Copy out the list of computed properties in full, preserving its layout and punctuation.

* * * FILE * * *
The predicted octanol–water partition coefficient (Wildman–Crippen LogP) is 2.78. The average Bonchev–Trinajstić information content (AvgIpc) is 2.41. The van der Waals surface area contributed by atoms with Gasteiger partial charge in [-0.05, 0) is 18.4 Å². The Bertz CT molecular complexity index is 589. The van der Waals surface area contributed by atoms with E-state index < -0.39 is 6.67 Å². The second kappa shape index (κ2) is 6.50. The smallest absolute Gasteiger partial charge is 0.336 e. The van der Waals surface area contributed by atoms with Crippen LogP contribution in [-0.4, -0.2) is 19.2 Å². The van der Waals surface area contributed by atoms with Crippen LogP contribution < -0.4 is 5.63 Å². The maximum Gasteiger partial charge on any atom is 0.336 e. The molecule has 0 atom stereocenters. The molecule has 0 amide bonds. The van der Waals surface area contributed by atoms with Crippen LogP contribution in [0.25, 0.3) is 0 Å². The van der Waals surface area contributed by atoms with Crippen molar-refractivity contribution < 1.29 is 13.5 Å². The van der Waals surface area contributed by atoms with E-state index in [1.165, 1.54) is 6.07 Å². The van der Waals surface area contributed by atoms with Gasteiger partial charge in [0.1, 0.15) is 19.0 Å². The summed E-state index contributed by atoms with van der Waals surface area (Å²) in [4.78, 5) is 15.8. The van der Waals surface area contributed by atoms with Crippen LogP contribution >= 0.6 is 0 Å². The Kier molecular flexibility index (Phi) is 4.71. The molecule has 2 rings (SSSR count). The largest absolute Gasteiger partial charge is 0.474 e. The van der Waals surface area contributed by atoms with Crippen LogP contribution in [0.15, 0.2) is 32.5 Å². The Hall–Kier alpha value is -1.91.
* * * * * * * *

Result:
The predicted octanol–water partition coefficient (Wildman–Crippen LogP) is 2.78. The average Bonchev–Trinajstić information content (AvgIpc) is 2.41. The van der Waals surface area contributed by atoms with Gasteiger partial charge in [-0.05, 0) is 18.4 Å². The Bertz CT molecular complexity index is 589. The van der Waals surface area contributed by atoms with E-state index < -0.39 is 6.67 Å². The second kappa shape index (κ2) is 6.50. The smallest absolute Gasteiger partial charge is 0.336 e. The van der Waals surface area contributed by atoms with Crippen LogP contribution in [-0.4, -0.2) is 19.2 Å². The van der Waals surface area contributed by atoms with Crippen LogP contribution < -0.4 is 5.63 Å². The maximum Gasteiger partial charge on any atom is 0.336 e. The molecule has 0 atom stereocenters. The molecule has 0 amide bonds. The van der Waals surface area contributed by atoms with Crippen LogP contribution in [0.25, 0.3) is 0 Å². The van der Waals surface area contributed by atoms with Crippen molar-refractivity contribution < 1.29 is 13.5 Å². The van der Waals surface area contributed by atoms with E-state index in [1.165, 1.54) is 6.07 Å². The van der Waals surface area contributed by atoms with Gasteiger partial charge in [0.1, 0.15) is 19.0 Å². The summed E-state index contributed by atoms with van der Waals surface area (Å²) in [4.78, 5) is 15.8. The van der Waals surface area contributed by atoms with Crippen LogP contribution >= 0.6 is 0 Å². The Kier molecular flexibility index (Phi) is 4.71. The molecule has 2 rings (SSSR count). The largest absolute Gasteiger partial charge is 0.474 e. The van der Waals surface area contributed by atoms with Crippen LogP contribution in [0.15, 0.2) is 32.5 Å². The Hall–Kier alpha value is -1.91.